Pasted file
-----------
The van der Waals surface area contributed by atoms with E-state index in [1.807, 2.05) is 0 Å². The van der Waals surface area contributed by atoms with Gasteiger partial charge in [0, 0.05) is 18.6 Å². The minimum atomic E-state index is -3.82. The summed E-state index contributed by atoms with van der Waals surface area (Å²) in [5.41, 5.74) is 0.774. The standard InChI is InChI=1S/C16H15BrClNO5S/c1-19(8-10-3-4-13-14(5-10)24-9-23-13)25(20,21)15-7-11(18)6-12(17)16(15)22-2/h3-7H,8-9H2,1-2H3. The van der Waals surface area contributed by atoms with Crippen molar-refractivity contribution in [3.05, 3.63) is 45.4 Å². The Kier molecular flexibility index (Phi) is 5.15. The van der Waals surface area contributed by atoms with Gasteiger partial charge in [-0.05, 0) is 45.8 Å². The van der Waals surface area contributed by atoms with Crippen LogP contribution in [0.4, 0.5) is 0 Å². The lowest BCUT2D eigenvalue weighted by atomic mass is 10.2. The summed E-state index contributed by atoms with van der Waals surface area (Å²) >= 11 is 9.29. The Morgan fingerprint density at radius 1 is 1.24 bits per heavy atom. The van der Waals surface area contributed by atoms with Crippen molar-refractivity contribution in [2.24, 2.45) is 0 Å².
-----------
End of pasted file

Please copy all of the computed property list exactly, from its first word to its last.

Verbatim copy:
The van der Waals surface area contributed by atoms with E-state index in [1.807, 2.05) is 0 Å². The van der Waals surface area contributed by atoms with Gasteiger partial charge in [0, 0.05) is 18.6 Å². The minimum atomic E-state index is -3.82. The summed E-state index contributed by atoms with van der Waals surface area (Å²) in [5.41, 5.74) is 0.774. The standard InChI is InChI=1S/C16H15BrClNO5S/c1-19(8-10-3-4-13-14(5-10)24-9-23-13)25(20,21)15-7-11(18)6-12(17)16(15)22-2/h3-7H,8-9H2,1-2H3. The van der Waals surface area contributed by atoms with Crippen molar-refractivity contribution in [3.05, 3.63) is 45.4 Å². The Kier molecular flexibility index (Phi) is 5.15. The van der Waals surface area contributed by atoms with Gasteiger partial charge in [-0.05, 0) is 45.8 Å². The van der Waals surface area contributed by atoms with Crippen LogP contribution in [0.4, 0.5) is 0 Å². The lowest BCUT2D eigenvalue weighted by atomic mass is 10.2. The summed E-state index contributed by atoms with van der Waals surface area (Å²) >= 11 is 9.29. The Morgan fingerprint density at radius 1 is 1.24 bits per heavy atom. The van der Waals surface area contributed by atoms with Crippen molar-refractivity contribution in [2.24, 2.45) is 0 Å².